Percent of Import Percent of Domestic product supplied

1. Venezuela...................1,682.........15.9%............9.1%
2. Canada........................1,446.........13.7% ...........7.8%
3. Saudi Arabia..............1,386..........13.1%...........7.5%
4. Mexico.........................1,379..........13.0%...........7.4%
5. Nigeria............................574...........5.4%.............3.1%
6. Iraq..................................542............5.1% ............2.9%
7. Angola............................509............4.8% ............2.7%
8. United Kingdom..........373.............3.5%............2.0%
9. Colombia.......................352.............3.3%............1.9%
10. Virgin Islands...............288.............2.5%............1.4%



OPEC Countries..................4,793...........45.2%.........25.9%

Persian Gulf Countries.......2,153..........20.4%.........11.6%

Here we see how short-sighted and regressive U.S. foreign policy has been in recent years. Part and parcel of Washington's bellicose plans for the Andes has been the vilification of Venezuela's democratically elected president Hugo Chavez. Surrogates for the State Department have frequently accused Chavez of being a sympathizer with, or directly supporting, the Colombian guerrilla movement. Venezuela opposes Plan Colombia and forbids use of its airspace for warplanes by any nation. Chavez, a believer in social justice, has been a particular thorn in the side of Washington's imperial dreams over South America. He has constructed a strong alliance with Cuba, and worked with the presidents of Brazil, Argentina, Chile and other nations to plant the seeds of a European Union-style renaissance for Simon Bolivar's dream of a Latin America united against the impositions from above.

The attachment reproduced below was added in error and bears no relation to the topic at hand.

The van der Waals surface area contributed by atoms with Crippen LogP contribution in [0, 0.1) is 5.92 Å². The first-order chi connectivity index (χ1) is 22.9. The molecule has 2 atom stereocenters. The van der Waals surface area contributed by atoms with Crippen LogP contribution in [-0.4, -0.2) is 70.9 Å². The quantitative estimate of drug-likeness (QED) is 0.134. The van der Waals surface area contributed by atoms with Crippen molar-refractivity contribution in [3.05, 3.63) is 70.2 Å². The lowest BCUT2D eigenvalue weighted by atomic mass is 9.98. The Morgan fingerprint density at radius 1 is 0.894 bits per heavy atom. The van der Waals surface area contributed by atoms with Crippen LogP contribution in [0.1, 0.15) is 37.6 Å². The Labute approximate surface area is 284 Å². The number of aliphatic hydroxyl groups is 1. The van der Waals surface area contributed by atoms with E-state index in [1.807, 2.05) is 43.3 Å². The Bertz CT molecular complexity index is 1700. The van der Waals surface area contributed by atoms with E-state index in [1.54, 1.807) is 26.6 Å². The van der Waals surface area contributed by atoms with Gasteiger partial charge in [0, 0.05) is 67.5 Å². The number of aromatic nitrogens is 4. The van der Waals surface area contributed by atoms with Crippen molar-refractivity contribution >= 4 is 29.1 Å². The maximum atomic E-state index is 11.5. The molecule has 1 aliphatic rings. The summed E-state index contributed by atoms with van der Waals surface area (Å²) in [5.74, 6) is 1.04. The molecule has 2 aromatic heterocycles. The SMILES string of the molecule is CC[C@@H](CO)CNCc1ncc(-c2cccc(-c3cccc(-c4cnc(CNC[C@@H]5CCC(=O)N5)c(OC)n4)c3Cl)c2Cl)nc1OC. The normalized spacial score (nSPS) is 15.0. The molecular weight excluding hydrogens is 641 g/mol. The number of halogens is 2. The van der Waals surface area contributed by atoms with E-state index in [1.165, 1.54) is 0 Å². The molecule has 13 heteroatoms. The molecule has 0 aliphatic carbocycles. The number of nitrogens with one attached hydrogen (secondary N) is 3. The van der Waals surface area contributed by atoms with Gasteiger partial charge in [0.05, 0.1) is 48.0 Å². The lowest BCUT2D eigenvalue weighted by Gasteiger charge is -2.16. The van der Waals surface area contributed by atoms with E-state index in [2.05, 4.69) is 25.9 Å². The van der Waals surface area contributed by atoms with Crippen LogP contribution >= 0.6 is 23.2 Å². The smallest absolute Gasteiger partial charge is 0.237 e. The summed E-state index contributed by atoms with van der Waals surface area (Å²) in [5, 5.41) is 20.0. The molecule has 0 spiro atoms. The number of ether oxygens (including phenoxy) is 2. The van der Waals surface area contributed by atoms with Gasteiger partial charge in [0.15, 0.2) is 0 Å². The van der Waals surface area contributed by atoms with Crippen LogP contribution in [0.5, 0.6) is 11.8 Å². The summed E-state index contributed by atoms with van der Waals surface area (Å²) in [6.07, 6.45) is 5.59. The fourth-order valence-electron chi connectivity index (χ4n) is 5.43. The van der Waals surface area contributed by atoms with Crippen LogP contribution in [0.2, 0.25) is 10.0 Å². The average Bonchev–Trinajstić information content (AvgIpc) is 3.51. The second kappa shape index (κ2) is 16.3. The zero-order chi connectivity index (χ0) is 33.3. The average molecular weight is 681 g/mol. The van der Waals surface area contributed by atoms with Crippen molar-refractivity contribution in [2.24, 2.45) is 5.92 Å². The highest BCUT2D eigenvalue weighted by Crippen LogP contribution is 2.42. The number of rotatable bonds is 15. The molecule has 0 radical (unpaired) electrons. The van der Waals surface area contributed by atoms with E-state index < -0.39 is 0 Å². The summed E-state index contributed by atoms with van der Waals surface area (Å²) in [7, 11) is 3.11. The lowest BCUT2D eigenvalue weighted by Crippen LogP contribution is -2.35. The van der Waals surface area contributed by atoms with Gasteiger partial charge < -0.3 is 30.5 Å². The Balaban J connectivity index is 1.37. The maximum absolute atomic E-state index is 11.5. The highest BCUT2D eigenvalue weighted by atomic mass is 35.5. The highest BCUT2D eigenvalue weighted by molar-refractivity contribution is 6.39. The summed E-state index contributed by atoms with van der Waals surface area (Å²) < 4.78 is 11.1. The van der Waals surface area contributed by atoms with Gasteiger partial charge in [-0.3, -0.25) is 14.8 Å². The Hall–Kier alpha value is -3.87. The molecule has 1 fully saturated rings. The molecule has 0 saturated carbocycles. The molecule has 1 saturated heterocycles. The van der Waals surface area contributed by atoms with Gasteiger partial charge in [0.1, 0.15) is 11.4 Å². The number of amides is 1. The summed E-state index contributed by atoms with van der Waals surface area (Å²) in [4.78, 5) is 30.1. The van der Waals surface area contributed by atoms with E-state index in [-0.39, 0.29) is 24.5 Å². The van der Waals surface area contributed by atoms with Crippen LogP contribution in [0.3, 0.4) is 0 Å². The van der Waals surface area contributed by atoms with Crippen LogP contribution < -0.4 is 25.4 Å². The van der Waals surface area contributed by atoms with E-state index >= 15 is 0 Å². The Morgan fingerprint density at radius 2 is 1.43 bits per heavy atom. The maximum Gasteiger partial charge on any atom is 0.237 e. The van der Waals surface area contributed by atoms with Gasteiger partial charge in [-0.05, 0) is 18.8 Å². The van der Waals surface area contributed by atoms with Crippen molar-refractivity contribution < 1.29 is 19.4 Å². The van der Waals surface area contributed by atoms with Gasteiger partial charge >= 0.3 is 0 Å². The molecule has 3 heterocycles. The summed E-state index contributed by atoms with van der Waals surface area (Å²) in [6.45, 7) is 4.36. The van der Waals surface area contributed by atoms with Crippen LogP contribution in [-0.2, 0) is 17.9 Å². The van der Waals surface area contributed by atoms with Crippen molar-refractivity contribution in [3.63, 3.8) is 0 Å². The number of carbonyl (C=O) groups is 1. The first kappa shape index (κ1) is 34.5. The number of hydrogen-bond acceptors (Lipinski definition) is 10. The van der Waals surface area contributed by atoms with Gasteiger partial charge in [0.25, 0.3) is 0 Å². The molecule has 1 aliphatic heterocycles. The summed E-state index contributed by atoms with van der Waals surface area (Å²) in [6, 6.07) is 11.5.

Yet in the aftermath of September 11th, Chavez, competent, practical and a shrewd statesman, condemned the attacks and pledged support for the United States.

An escalation of Plan Colombia as annex to the "war on terrorism" could jeopardize the United States' most reliable oil import source not only from Venezuela, but also from Colombia (which supplies 3.3 percent of US oil imports), and even from Mexico (the fourth largest supplier offering 13 percent of US oil imports), where a Latin American ground war sponsored by the United States could well cause a chain-reaction with severe consequences for the government of a key U.S. ally, President Vicente Fox. A third of U.S. oil imports - more than supplied by the entire Persian Gulf combined - is at play.

On the other hand, a war scenario in the Andes could also serve as the pretext for a Pinochet-style U.S.-backed coup in Venezuela, or, if the U.S. Congress restores the CIA's permission to assassinate foreign leaders - a shift recently called for by Washington hardliners - the most nefarious scenarios could become reality.

The retaking of the Panama Canal, reported by Narco News hours after the September 11 attacks, indicates the concern in Washington over Andean oil supplies. A renewed Plan Colombia could make Andean oil wells a new target, and jeopardize those supplies. A subsequent attempt to take Venezuela's oil fields militarily would spark all-out war in this hemisphere.